The Future of India-Saudi Arabia Relations

 
 

Prime Minister Narendra Modi’s visit to the Kingdom of Saudi Arabia was significant for its timing. The collapse of oil prices and mounting public expenditure has left many of the Gulf Arab states servicing a massive budget deficit. This is particularly true of Saudi Arabia– a country where 90 percent of the government revenue comes from the sale of oil and where public expenditure has mounted since its involvement in the Yemeni civil war. As a result, the member states of the Gulf Cooperation Council (GCC) have embarked on initiatives to diversify their economies with an avowed aim to reduce dependence on a volatile commodity – oil. A key part of the process involves investing abroad in areas where they have proven expertise and courting investments in areas where they lack the know-how.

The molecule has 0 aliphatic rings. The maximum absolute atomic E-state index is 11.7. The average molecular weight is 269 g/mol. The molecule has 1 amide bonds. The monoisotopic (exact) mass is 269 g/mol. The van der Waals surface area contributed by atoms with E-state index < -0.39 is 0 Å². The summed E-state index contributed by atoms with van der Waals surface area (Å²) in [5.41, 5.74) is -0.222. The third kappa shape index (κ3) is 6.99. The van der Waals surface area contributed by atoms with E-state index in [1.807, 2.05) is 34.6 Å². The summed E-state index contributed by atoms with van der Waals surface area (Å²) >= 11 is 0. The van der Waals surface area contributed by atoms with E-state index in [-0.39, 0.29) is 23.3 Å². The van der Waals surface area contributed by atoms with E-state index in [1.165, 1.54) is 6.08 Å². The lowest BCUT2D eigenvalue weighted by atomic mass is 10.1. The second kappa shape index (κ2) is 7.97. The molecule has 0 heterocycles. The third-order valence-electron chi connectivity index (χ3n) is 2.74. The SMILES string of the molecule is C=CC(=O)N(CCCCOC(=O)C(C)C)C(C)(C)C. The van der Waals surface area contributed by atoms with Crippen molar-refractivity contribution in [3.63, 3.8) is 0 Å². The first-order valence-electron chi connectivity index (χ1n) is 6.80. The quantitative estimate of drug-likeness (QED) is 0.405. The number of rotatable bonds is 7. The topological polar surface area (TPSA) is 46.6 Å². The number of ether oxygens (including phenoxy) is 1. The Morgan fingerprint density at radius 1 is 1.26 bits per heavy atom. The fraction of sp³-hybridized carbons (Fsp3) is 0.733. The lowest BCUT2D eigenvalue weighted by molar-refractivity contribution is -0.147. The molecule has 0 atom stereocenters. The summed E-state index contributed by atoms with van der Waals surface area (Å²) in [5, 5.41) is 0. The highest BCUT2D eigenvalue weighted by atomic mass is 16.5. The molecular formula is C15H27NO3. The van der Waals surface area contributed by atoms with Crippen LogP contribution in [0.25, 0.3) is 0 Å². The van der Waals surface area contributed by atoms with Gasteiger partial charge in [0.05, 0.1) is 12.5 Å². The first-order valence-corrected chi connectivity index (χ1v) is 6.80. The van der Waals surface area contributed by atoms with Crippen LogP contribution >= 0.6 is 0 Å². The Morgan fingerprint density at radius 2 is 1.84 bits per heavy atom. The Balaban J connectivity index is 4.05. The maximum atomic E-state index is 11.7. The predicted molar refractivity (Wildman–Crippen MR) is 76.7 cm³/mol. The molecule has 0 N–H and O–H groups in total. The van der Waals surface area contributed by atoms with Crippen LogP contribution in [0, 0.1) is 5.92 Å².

India and Saudi Arabia need each other

Attracting foreign capital remains a key priority for the Modi-led government. Foreign investments could boost domestic growth by generating job opportunities and through the infusion of better technology and standards. Apart from enhancing the ease of doing business, India had recently relaxed the norms pertaining to FDI in many sectors – mining, construction, defense, and civil aviation among them. The Gulf states – particularly the UAE, Saudi Arabia, and Qatar – possess huge reserves of sovereign wealth, and hence are target of the Modi government’s investment push. During Modi’s visit to the UAE, investments were high on the agenda, and the Emirates agreed to constitute a $75 billion fund to invest in India’s infrastructure.